Assesses adults 18–50 with a primary diagnosis of low back pain who did not have an imaging study (plain X-ray, MRI or CT scan) within 28 days of the diagnosis (a higher score indicates better performance).
Why It Matters
Approximately 2.5 million Americans visit outpatient clinical settings for low back pain each year. Approximately 75% of adults will experience low back pain at some time in their lives. In any three-month period, approximately 25% of Americans will experience at least one day of back pain.
Evidence shows that unnecessary or routine imaging (X-ray, MRI, CT scans) for low back pain is not associated with improved outcomes. It also exposes patients to unnecessary harms such as radiation and further unnecessary treatment. For the majority of individuals who experience severe low back pain, pain improves within the first two weeks of onset.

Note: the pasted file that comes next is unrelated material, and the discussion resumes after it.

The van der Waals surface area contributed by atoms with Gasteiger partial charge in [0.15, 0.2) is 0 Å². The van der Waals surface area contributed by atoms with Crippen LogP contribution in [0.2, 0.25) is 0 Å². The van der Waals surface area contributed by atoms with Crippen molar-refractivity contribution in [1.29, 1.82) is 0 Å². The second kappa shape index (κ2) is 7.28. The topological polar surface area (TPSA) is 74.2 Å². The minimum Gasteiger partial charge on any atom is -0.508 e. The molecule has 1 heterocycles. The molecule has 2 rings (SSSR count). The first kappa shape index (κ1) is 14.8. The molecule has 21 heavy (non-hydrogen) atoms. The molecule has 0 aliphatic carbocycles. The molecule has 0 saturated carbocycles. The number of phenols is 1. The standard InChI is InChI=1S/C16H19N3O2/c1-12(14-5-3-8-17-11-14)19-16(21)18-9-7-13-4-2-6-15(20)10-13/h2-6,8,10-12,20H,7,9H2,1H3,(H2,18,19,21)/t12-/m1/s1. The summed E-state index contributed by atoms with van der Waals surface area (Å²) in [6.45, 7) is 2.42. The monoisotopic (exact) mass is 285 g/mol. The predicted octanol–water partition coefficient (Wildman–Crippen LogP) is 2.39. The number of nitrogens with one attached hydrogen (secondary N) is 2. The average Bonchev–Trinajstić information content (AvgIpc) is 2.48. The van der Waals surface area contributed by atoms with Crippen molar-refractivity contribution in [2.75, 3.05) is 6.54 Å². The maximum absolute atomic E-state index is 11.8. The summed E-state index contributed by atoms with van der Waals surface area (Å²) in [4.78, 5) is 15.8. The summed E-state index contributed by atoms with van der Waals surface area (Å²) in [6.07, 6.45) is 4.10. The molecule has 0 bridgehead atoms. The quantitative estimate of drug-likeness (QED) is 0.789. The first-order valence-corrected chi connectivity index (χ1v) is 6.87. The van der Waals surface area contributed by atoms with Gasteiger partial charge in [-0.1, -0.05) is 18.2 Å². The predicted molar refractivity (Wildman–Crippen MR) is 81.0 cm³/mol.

Avoiding imaging for patients when there is no indication of an underlying condition can prevent unnecessary harm and unintended consequences to patients and can reduce health care costs.
Imaging Studies for Low Back Pain
|Measure Year||Commercial HMO||Commerial PPO||Medicaid HMO|
This State of Healthcare Quality Report classifies health plans differently than NCQA’s Quality Compass. HMO corresponds to All LOBs (excluding PPO and EPO) within Quality Compass. PPO corresponds to PPO and EPO within Quality Compass.
Figures do not account for changes in the underlying measure that could break trending. Contact Information Products via my.ncqa.org for analysis that accounts for trend breaks.